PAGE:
“Come on, sweetie, it’s bedtime.  We’ll start decorating tomorrow.”

I sat on the edge of the bed and pulled the blankets up over her chest, folding back the top two inches or so as we talked about how much fun it would be to trim our tree.

“Mommy, can I do the lights all by myself?”

“Of course you can, sweetie.  You have a good eye for where they need to go.  I remember that from last year.”

“And someday can we buy another Alpine village to go with the little one we have already?”

“Sure we will.”

The next night, when the tree trimming and hall decking began, I put on a Christmas tape, made two cups of hot chocolate, and climbed up in the attic to fetch the Christmas decoration boxes, handing them down to Sharon one at a time.  When all five boxes were in the front room, we each took a sip of our now-cool (like Sharon liked it) hot chocolate.  While Bing Crosby and Nat King Cole sang of white Christmases and winter wonderlands, we turned our little house into a Christmas land perfect for the two of us.

We assembled the red and green plastic tree stand, then the tree itself.  As Sharon unfolded the tree’s thinning branches, she carefully arranged them, just so, to hide the bare spots and crooked limbs caused by years of packing and unpacking.

“Mommy, does this branch look better up or down?”

I came over to stand next to her, then inspected the tree from all sides before I answered.  Her little face was intensely serious.  Although I could see only a miniscule difference, I rendered my opinion in a suitably grave tone of voice.

“I think its better slightly to the right, where you have it now.”

After two similar conferences on branch placement, the little tree silhouette was deemed satisfactory

Tips to s-t-r-e-t-c-h Christmas pleasures for your children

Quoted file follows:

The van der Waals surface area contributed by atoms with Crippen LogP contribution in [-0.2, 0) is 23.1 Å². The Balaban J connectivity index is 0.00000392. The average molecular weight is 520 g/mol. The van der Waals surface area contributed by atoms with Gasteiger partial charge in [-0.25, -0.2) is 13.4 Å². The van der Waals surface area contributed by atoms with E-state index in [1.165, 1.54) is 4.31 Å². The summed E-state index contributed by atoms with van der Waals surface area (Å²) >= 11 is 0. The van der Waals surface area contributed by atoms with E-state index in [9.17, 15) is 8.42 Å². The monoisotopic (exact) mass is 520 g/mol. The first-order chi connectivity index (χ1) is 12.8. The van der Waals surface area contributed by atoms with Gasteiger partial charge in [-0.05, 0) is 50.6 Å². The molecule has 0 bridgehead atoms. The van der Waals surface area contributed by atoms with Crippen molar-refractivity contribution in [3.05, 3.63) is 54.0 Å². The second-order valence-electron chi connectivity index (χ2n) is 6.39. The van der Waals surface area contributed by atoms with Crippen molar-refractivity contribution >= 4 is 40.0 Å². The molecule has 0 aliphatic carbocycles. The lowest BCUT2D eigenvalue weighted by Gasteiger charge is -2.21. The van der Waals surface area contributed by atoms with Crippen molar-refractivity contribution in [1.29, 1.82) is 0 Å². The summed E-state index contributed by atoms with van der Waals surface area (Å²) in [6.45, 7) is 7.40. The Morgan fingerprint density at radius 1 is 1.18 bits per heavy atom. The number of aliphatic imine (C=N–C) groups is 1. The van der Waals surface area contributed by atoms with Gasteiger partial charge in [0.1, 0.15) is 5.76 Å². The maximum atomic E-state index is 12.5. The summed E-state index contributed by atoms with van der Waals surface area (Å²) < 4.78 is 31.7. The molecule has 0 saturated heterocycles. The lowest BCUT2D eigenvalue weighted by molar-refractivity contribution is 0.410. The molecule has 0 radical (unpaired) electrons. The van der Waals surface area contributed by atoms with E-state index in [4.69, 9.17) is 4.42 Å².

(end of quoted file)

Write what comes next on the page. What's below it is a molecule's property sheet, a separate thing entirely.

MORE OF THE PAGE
christmas lamp and frosty

I did not plan for Chapter 5 of this blog to coincide with Christmas 2015. But. . .  since it has, I am taking the space here to share my tips for making much of little at Christmas for your children.

Making special events even more special was part of the art I had learned of making little seem much every chance I got all year long.   My method was simple.

For Christmas, I focused on finding many little things so that Sharon would have lots of gifts to open on Christmas morning.  I also got some larger items, too, but mainly I purchased small  things.  At her age, I believed quantity would trump quality.

Second,  I paid close attention to what Sharon  seemed to like or find interesting.  That meant that for months earlier I had been buying up little gifts, things she noticed but thought we could not afford.  One truly sad fact was that she hardly ever asked for anything.  She knew our finances even though I never said a word.

Third, I took pains to wrap each gift elaborately.   I splurged in the one item I could: curling ribbon.    I used yards of bright reds, greens, yellows and blues to wrap each gift, sometimes doubling the ribbon so that two colors entertwined.  Then, each gift had a large hand-made bow, which often hid most of the little gift!   And each and every bow had several looooong streamers of curled curling ribbon dangling in every direction.   I stood some gifts up under the tree and laid others out flat, spreading them out as much as possible without making it obvious.

Fourth, I made a HUGE deal out of decorating our tiny tree.  We talked about it a week ahead of time.  I reminded her when we bought the package of instant cocoa that it was for when we decorated the tree.   The special box of cookies was also for tree decorating night.   On the designated Friday night, I prolonged the process as long as possible.  I also let her be in charge of where to place the lights and garland and ornaments, carefully discussing each placement when she asked my opinion.